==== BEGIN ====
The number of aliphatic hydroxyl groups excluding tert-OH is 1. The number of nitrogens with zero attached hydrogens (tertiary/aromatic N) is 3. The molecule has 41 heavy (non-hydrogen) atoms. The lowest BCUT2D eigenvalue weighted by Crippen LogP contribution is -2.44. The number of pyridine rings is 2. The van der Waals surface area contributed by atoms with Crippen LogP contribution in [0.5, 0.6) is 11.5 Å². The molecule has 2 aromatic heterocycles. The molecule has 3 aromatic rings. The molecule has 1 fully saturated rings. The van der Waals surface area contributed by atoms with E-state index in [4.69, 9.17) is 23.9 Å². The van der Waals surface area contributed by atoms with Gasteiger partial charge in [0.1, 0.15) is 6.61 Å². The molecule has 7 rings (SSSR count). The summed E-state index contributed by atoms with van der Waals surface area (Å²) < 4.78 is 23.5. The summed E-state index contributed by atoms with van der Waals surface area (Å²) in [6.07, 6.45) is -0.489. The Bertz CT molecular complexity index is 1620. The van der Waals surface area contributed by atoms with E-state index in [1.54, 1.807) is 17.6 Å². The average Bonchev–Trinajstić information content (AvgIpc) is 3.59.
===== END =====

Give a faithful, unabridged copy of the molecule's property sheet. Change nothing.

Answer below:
The number of aliphatic hydroxyl groups excluding tert-OH is 1. The number of nitrogens with zero attached hydrogens (tertiary/aromatic N) is 3. The molecule has 41 heavy (non-hydrogen) atoms. The lowest BCUT2D eigenvalue weighted by Crippen LogP contribution is -2.44. The number of pyridine rings is 2. The van der Waals surface area contributed by atoms with Crippen LogP contribution in [0.5, 0.6) is 11.5 Å². The molecule has 2 aromatic heterocycles. The molecule has 3 aromatic rings. The molecule has 1 fully saturated rings. The van der Waals surface area contributed by atoms with E-state index in [4.69, 9.17) is 23.9 Å². The van der Waals surface area contributed by atoms with Gasteiger partial charge in [0.1, 0.15) is 6.61 Å². The molecule has 7 rings (SSSR count). The summed E-state index contributed by atoms with van der Waals surface area (Å²) < 4.78 is 23.5. The summed E-state index contributed by atoms with van der Waals surface area (Å²) in [6.07, 6.45) is -0.489. The Bertz CT molecular complexity index is 1620. The van der Waals surface area contributed by atoms with E-state index in [1.54, 1.807) is 17.6 Å². The average Bonchev–Trinajstić information content (AvgIpc) is 3.59.